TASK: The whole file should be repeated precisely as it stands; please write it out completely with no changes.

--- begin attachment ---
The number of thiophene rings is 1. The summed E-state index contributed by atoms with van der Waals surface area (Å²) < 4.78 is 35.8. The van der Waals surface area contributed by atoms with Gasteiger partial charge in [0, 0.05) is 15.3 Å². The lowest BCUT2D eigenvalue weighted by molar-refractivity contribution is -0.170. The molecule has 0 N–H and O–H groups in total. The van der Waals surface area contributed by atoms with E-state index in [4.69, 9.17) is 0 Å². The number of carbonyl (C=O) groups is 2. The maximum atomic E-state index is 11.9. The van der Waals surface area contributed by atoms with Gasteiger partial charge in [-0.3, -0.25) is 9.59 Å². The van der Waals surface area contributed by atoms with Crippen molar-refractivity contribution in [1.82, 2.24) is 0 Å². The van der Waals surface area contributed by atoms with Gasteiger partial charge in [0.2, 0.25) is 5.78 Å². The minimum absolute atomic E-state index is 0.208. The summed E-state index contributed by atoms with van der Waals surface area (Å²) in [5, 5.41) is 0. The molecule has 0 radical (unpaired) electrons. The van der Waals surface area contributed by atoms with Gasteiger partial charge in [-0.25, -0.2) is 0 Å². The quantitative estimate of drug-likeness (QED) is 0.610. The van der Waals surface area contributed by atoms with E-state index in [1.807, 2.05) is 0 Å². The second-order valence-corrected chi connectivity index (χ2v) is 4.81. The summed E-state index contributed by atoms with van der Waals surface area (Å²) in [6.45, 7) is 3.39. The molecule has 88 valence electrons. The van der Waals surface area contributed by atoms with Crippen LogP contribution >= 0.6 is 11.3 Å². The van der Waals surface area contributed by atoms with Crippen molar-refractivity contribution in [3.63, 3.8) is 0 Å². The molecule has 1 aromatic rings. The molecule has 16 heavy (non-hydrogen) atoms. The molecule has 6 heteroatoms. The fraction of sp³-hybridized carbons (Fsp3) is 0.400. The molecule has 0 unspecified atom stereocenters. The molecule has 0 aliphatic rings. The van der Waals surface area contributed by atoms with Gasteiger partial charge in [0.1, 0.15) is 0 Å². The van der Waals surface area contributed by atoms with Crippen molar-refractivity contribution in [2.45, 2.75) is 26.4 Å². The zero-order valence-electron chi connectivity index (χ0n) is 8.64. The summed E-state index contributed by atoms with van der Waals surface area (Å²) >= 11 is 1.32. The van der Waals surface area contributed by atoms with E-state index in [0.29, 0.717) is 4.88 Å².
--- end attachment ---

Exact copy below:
The number of thiophene rings is 1. The summed E-state index contributed by atoms with van der Waals surface area (Å²) < 4.78 is 35.8. The van der Waals surface area contributed by atoms with Gasteiger partial charge in [0, 0.05) is 15.3 Å². The lowest BCUT2D eigenvalue weighted by molar-refractivity contribution is -0.170. The molecule has 0 N–H and O–H groups in total. The van der Waals surface area contributed by atoms with E-state index in [4.69, 9.17) is 0 Å². The number of carbonyl (C=O) groups is 2. The maximum atomic E-state index is 11.9. The van der Waals surface area contributed by atoms with Gasteiger partial charge in [-0.3, -0.25) is 9.59 Å². The van der Waals surface area contributed by atoms with Crippen molar-refractivity contribution in [1.82, 2.24) is 0 Å². The van der Waals surface area contributed by atoms with Gasteiger partial charge in [0.2, 0.25) is 5.78 Å². The minimum absolute atomic E-state index is 0.208. The summed E-state index contributed by atoms with van der Waals surface area (Å²) in [5, 5.41) is 0. The molecule has 0 radical (unpaired) electrons. The van der Waals surface area contributed by atoms with Gasteiger partial charge in [-0.25, -0.2) is 0 Å². The quantitative estimate of drug-likeness (QED) is 0.610. The van der Waals surface area contributed by atoms with E-state index in [1.807, 2.05) is 0 Å². The second-order valence-corrected chi connectivity index (χ2v) is 4.81. The summed E-state index contributed by atoms with van der Waals surface area (Å²) in [6.45, 7) is 3.39. The molecule has 88 valence electrons. The van der Waals surface area contributed by atoms with Crippen LogP contribution >= 0.6 is 11.3 Å². The van der Waals surface area contributed by atoms with Crippen molar-refractivity contribution in [3.63, 3.8) is 0 Å². The molecule has 1 aromatic rings. The molecule has 16 heavy (non-hydrogen) atoms. The molecule has 6 heteroatoms. The fraction of sp³-hybridized carbons (Fsp3) is 0.400. The molecule has 0 unspecified atom stereocenters. The molecule has 0 aliphatic rings. The van der Waals surface area contributed by atoms with Gasteiger partial charge in [0.1, 0.15) is 0 Å². The van der Waals surface area contributed by atoms with Crippen molar-refractivity contribution in [2.45, 2.75) is 26.4 Å². The zero-order valence-electron chi connectivity index (χ0n) is 8.64. The summed E-state index contributed by atoms with van der Waals surface area (Å²) >= 11 is 1.32. The van der Waals surface area contributed by atoms with E-state index in [0.29, 0.717) is 4.88 Å².